On Sunday mornings I'm currently preaching my way through the book of Zechariah. This coming Sunday, God willing, we will begin to consider the first oracle in chapter nine. Admittedly, Zechariah may not appear to be an obvious choice for a main expository series.
In fact the very strangeness of the book, with its seemingly oblique night visions, may well prompt us to think that it is going to be difficult to interpret, too demanding to preach in an accessible way, and too complicated to apply. Preachers feel the pressures of congregational needs. Will a series on Zechariah really meet them? Would this not be greeted with some wondering thoughts about its relevance and appropriateness?
There is, however, one substantial deciding factor in assessing the relevance of Zechariah for an expository series. Before you ask whether your congregation will find it relevant, weigh the fact that Jesus did.
Don Carson touches on this point in the second volume of For the Love of God: A daily companion for discovering the treasures of God's Word:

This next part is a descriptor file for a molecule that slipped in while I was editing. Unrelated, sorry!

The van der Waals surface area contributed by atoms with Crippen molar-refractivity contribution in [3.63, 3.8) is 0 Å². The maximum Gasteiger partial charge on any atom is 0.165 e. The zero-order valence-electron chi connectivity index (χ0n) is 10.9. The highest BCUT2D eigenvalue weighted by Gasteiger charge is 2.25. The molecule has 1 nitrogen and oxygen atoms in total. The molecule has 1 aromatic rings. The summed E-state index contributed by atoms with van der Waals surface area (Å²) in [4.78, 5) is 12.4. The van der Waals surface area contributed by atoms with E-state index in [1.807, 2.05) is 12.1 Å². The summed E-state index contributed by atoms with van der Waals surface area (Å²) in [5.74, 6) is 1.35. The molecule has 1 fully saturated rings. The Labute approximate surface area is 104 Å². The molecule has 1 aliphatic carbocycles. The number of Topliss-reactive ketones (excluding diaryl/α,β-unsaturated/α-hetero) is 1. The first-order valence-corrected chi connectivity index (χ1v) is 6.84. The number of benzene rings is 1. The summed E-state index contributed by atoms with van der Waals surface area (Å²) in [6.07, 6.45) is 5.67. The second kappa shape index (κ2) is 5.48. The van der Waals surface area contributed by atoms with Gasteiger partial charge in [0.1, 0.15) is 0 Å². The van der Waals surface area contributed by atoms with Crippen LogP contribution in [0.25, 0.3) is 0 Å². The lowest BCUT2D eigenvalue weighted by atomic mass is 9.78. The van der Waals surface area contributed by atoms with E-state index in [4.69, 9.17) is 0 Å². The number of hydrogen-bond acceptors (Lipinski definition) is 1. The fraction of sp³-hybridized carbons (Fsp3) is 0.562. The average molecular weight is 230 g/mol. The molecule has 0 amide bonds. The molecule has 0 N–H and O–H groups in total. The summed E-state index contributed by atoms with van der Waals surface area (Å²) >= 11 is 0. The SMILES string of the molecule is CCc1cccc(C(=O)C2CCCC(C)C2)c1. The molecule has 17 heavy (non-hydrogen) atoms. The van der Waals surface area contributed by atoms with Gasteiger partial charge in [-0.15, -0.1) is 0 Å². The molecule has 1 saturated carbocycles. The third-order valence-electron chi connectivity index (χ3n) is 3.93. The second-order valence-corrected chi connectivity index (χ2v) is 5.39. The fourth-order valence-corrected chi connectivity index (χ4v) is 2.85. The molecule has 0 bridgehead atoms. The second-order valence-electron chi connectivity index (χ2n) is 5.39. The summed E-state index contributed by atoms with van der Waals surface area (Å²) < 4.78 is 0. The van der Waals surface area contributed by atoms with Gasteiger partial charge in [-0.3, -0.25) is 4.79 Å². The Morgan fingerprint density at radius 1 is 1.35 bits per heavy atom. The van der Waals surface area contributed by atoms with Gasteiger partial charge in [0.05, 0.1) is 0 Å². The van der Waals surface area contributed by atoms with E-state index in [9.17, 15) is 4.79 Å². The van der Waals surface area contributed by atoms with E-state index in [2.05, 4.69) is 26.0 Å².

However difficult they may be, chapters 9-14 constitute the Old Testament section most quoted in the passion narratives of the canonical Gospels, and the second most important source (after Ezekiel) for the countless Old Testament allusions in the book of Revelation.I think that the clear implication of this, that these difficult chapters were so pressingly relevant to the self-consciousness of the Son of God at the very point where his earthly mission reached its climactic crisis, and so deeply instructive for his disciples as their Master's life reached its dénouement, ought to make us realise that this book is overwhelmingly valuable and relevant if we want to know nothing except Jesus Christ and him crucified.